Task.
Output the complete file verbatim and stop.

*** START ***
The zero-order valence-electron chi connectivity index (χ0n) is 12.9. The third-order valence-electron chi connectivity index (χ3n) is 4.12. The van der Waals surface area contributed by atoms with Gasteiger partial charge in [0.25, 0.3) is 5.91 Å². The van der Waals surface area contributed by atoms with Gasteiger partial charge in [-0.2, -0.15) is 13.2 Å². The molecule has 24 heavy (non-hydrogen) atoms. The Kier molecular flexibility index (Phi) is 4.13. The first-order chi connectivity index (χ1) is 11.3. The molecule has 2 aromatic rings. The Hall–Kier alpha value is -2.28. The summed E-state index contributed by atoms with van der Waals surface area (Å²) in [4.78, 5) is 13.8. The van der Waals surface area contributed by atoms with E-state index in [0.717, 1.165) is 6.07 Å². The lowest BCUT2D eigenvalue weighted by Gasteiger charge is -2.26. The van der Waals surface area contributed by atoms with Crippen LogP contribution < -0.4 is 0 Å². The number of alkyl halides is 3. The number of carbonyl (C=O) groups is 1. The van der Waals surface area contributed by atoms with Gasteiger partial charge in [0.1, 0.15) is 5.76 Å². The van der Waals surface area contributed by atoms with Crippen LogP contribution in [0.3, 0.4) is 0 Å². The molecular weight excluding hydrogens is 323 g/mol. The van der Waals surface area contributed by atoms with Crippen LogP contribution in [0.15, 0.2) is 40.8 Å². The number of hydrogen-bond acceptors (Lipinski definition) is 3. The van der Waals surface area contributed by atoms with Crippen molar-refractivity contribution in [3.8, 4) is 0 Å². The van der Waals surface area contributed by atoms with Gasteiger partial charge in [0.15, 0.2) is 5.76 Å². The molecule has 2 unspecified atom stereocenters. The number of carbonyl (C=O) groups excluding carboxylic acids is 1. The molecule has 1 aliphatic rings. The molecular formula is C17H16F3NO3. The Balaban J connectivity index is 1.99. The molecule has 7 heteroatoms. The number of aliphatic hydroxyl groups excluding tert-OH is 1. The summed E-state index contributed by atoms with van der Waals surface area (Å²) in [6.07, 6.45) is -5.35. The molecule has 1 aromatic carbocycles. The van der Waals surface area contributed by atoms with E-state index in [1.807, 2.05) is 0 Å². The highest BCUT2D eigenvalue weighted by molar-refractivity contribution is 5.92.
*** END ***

The zero-order valence-electron chi connectivity index (χ0n) is 12.9. The third-order valence-electron chi connectivity index (χ3n) is 4.12. The van der Waals surface area contributed by atoms with Gasteiger partial charge in [0.25, 0.3) is 5.91 Å². The van der Waals surface area contributed by atoms with Gasteiger partial charge in [-0.2, -0.15) is 13.2 Å². The molecule has 24 heavy (non-hydrogen) atoms. The Kier molecular flexibility index (Phi) is 4.13. The first-order chi connectivity index (χ1) is 11.3. The molecule has 2 aromatic rings. The Hall–Kier alpha value is -2.28. The summed E-state index contributed by atoms with van der Waals surface area (Å²) in [4.78, 5) is 13.8. The van der Waals surface area contributed by atoms with E-state index in [0.717, 1.165) is 6.07 Å². The lowest BCUT2D eigenvalue weighted by Gasteiger charge is -2.26. The van der Waals surface area contributed by atoms with Crippen LogP contribution < -0.4 is 0 Å². The number of alkyl halides is 3. The number of carbonyl (C=O) groups is 1. The van der Waals surface area contributed by atoms with Gasteiger partial charge in [0.1, 0.15) is 5.76 Å². The van der Waals surface area contributed by atoms with Crippen LogP contribution in [0.3, 0.4) is 0 Å². The molecular weight excluding hydrogens is 323 g/mol. The van der Waals surface area contributed by atoms with Crippen LogP contribution in [0.15, 0.2) is 40.8 Å². The number of hydrogen-bond acceptors (Lipinski definition) is 3. The van der Waals surface area contributed by atoms with Crippen molar-refractivity contribution in [3.8, 4) is 0 Å². The van der Waals surface area contributed by atoms with Gasteiger partial charge in [0.15, 0.2) is 5.76 Å². The molecule has 2 unspecified atom stereocenters. The number of carbonyl (C=O) groups excluding carboxylic acids is 1. The molecule has 1 aliphatic rings. The molecular formula is C17H16F3NO3. The Balaban J connectivity index is 1.99. The molecule has 7 heteroatoms. The number of aliphatic hydroxyl groups excluding tert-OH is 1. The summed E-state index contributed by atoms with van der Waals surface area (Å²) in [6.07, 6.45) is -5.35. The molecule has 1 aromatic carbocycles. The van der Waals surface area contributed by atoms with E-state index in [1.807, 2.05) is 0 Å². The highest BCUT2D eigenvalue weighted by molar-refractivity contribution is 5.92.